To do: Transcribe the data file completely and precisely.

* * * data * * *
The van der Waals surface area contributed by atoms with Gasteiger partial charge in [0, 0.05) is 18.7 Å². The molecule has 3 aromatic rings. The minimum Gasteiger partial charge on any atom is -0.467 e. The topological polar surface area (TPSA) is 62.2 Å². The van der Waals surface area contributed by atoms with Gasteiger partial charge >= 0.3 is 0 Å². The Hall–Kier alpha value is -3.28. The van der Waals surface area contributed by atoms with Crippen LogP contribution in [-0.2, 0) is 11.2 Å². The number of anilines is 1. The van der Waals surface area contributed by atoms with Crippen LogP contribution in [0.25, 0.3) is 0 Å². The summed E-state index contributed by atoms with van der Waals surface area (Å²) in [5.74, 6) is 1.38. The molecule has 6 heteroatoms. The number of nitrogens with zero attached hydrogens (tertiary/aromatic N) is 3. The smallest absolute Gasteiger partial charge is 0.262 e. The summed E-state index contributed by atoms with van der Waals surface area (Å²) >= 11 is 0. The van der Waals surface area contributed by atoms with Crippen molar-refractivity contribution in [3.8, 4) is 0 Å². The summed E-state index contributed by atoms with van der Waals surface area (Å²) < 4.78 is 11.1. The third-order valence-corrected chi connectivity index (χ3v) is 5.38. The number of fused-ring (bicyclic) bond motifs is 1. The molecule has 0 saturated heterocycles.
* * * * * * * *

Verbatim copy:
The van der Waals surface area contributed by atoms with Gasteiger partial charge in [0, 0.05) is 18.7 Å². The molecule has 3 aromatic rings. The minimum Gasteiger partial charge on any atom is -0.467 e. The topological polar surface area (TPSA) is 62.2 Å². The van der Waals surface area contributed by atoms with Gasteiger partial charge >= 0.3 is 0 Å². The Hall–Kier alpha value is -3.28. The van der Waals surface area contributed by atoms with Crippen LogP contribution in [-0.2, 0) is 11.2 Å². The number of anilines is 1. The van der Waals surface area contributed by atoms with Crippen LogP contribution in [0.25, 0.3) is 0 Å². The summed E-state index contributed by atoms with van der Waals surface area (Å²) in [5.74, 6) is 1.38. The molecule has 6 heteroatoms. The number of nitrogens with zero attached hydrogens (tertiary/aromatic N) is 3. The smallest absolute Gasteiger partial charge is 0.262 e. The summed E-state index contributed by atoms with van der Waals surface area (Å²) >= 11 is 0. The van der Waals surface area contributed by atoms with Crippen molar-refractivity contribution in [3.8, 4) is 0 Å². The summed E-state index contributed by atoms with van der Waals surface area (Å²) < 4.78 is 11.1. The third-order valence-corrected chi connectivity index (χ3v) is 5.38. The number of fused-ring (bicyclic) bond motifs is 1. The molecule has 0 saturated heterocycles.